Playboy gets 9 years for fleecing mom, uncle

Michael Scripps took $3.6 million from two relatives.
Michael Scripps took $3.6 million from two relatives.
Posted: July 17, 2013

A scion of a well-known publishing family was sentenced Monday to nine years in prison for stealing $3.6 million from his mother and mentally disabled uncle, money he used to finance a playboy lifestyle that included trips, jewels, and gifts for a stripper and a porn star.

At a hearing in Philadelphia, U.S. District Judge Legrome D. Davis turned aside requests for leniency and instead gave Michael Scripps a punishment at the very top of the recommended sentencing range.

Davis said he was baffled how a man born into immense wealth could fleece his own mother and uncle, a mildly autistic man who trusted him.

"It's wrongful conduct of the highest degree," the judge said.

Scripps, 36, grew up outside Detroit. His mother and uncle got as much as $100 million in the 1980s when their family sold the Evening News Association, publisher of newspapers including the Detroit News and the Vineland (N.J.) Times Journal.

The company's founder, James E. Scripps, was a half-brother to E.W. Scripps, who launched a separate media company that still operates under his name today. But the siblings were not partners and the companies are not related.

Melissa Scripps was the primary, if reluctant, witness against her son at his trial. She acknowledged frittering away much of her fortune. She liked world cruises, collected $1,000 teddy bears and a tiara worn by Napoleon's sister, and had her dogs flown by private jet to her home in St. Maarten. She also admitted smoking pot every day for decades.

Her son had the same hard-partying tastes as his mother, and prosecutors contended that his $250,000 trust fund and $3,900 monthly allowance were not enough.

When his mother rebuffed his requests for more money, testimony showed, Scripps schemed to get access to her account and one she controlled for her mentally disabled brother, David Scripps. Michael Scripps persuaded her to move the accounts to Merrill Lynch, where Richard "Duke" Gleeson, a former classmate of his from Loyola University in New Orleans, was a budding financial adviser working in Media, Delaware County.

Between 2002 and 2006, the evidence showed, Scripps directed Gleeson and an underling to make about 500 transfers from his mother's and uncle's accounts into his. He also arranged to refinance their Bloomfield Hills, Mich., home, then pushed the home into foreclosure by drawing hundreds of thousands of dollars in credit against it.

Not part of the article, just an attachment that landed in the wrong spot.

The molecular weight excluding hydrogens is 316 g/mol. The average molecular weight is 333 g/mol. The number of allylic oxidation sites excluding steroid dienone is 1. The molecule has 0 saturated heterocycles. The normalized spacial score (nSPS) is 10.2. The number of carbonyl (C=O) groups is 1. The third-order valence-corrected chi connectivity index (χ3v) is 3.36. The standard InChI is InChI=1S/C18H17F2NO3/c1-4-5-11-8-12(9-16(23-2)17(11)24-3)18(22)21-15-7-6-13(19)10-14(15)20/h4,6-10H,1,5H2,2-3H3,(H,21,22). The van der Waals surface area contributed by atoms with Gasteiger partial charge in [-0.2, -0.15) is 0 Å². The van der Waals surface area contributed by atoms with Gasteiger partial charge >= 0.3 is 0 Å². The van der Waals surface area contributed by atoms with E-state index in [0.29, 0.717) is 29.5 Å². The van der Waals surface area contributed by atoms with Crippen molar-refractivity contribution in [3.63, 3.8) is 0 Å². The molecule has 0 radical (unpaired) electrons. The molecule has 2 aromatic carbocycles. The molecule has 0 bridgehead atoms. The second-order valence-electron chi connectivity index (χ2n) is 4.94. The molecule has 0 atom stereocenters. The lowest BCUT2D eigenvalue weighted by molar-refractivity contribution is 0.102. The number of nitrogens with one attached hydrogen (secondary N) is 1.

Scripps used some of the money to buy properties in New Orleans. He also withdrew $1 million in cash.

Scripps' ex-wife, Anna, told jurors she was a stripper when she met Scripps in New Orleans in the late 1990s and he showered her with gifts and persuaded her to move with him to Chicago. In 2003, Scripps also began dating Jenna Bearden, an adult-film performer who acts under the name Kiki Daire.

He bought Bearden diamonds, paid the rent on her apartment, and financed her travels and studies in Europe. They never married, but Bearden has legally changed her name to Jenna Scripps.

Scripps' lawyer, Michael Dezsi, argued at trial that Scripps wasn't stealing but just mirroring the wild and unchecked spending that had been common practice in the family. He contended that Melissa Scripps reported the loss and initiated the FBI investigation in 2008 only as a condition of a financial settlement she reached with Merrill Lynch over the fraud.

At the sentencing, Dezsi pleaded for leniency, dismissing the incidents as aberrant behavior from a once-spoiled rich kid who grew up in a dysfunctional family. Dezsi said Scripps has since become a hardworking businessman and devoted husband and father. He submitted dozens of supportive letters from Scripps' friends, clients, and even a prison guard.

"Since he's been estranged from his family, my client has led a very stable and productive life that he built for himself," Dezsi said.

Assistant U.S. Attorney Terri A. Marinari, a prosecutor in the case, said Scripps never apologized for the crime, expressed remorse, or repaid a dime.

"There's a lot of people who come from dysfunctional families," she said. "But it's no license to commit a crime."

Scripps did not testify at his trial and declined another chance to address the judge.

That left Davis with no answer to a nagging question: What causes an otherwise intelligent, thoughtful, and skillful man to steal from his own mother and disabled uncle? It was probably "something deeper" and "immensely perplexing," the judge said.

He hoped his sentence would convince Scripps "that none of us are different," Davis said. "We are all answerable."

The judge also sentenced Gleeson, 37, to a year and a day for his role in the fraud.


Contact John P. Martin at 215-925-2649, at jmartin@phillynews.com or @JPMartinInky on Twitter.

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